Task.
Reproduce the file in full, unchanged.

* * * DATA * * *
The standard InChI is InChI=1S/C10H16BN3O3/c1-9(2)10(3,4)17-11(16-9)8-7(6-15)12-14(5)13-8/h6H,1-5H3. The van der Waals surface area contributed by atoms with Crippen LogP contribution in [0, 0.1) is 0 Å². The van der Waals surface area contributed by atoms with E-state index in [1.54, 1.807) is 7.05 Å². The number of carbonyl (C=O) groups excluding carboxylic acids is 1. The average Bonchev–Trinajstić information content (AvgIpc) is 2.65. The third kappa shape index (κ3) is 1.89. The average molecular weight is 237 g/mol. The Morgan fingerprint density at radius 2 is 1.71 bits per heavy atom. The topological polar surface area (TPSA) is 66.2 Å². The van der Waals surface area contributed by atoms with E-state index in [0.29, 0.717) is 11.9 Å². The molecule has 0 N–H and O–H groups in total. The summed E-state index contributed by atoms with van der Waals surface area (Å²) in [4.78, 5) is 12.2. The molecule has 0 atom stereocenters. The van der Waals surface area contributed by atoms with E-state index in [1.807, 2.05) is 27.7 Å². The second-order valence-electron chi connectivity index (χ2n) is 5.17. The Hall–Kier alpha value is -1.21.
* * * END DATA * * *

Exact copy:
The standard InChI is InChI=1S/C10H16BN3O3/c1-9(2)10(3,4)17-11(16-9)8-7(6-15)12-14(5)13-8/h6H,1-5H3. The van der Waals surface area contributed by atoms with Crippen LogP contribution in [0, 0.1) is 0 Å². The van der Waals surface area contributed by atoms with E-state index in [1.54, 1.807) is 7.05 Å². The number of carbonyl (C=O) groups excluding carboxylic acids is 1. The average Bonchev–Trinajstić information content (AvgIpc) is 2.65. The third kappa shape index (κ3) is 1.89. The average molecular weight is 237 g/mol. The Morgan fingerprint density at radius 2 is 1.71 bits per heavy atom. The topological polar surface area (TPSA) is 66.2 Å². The van der Waals surface area contributed by atoms with E-state index in [0.29, 0.717) is 11.9 Å². The molecule has 0 N–H and O–H groups in total. The summed E-state index contributed by atoms with van der Waals surface area (Å²) in [4.78, 5) is 12.2. The molecule has 0 atom stereocenters. The van der Waals surface area contributed by atoms with E-state index in [1.807, 2.05) is 27.7 Å². The second-order valence-electron chi connectivity index (χ2n) is 5.17. The Hall–Kier alpha value is -1.21.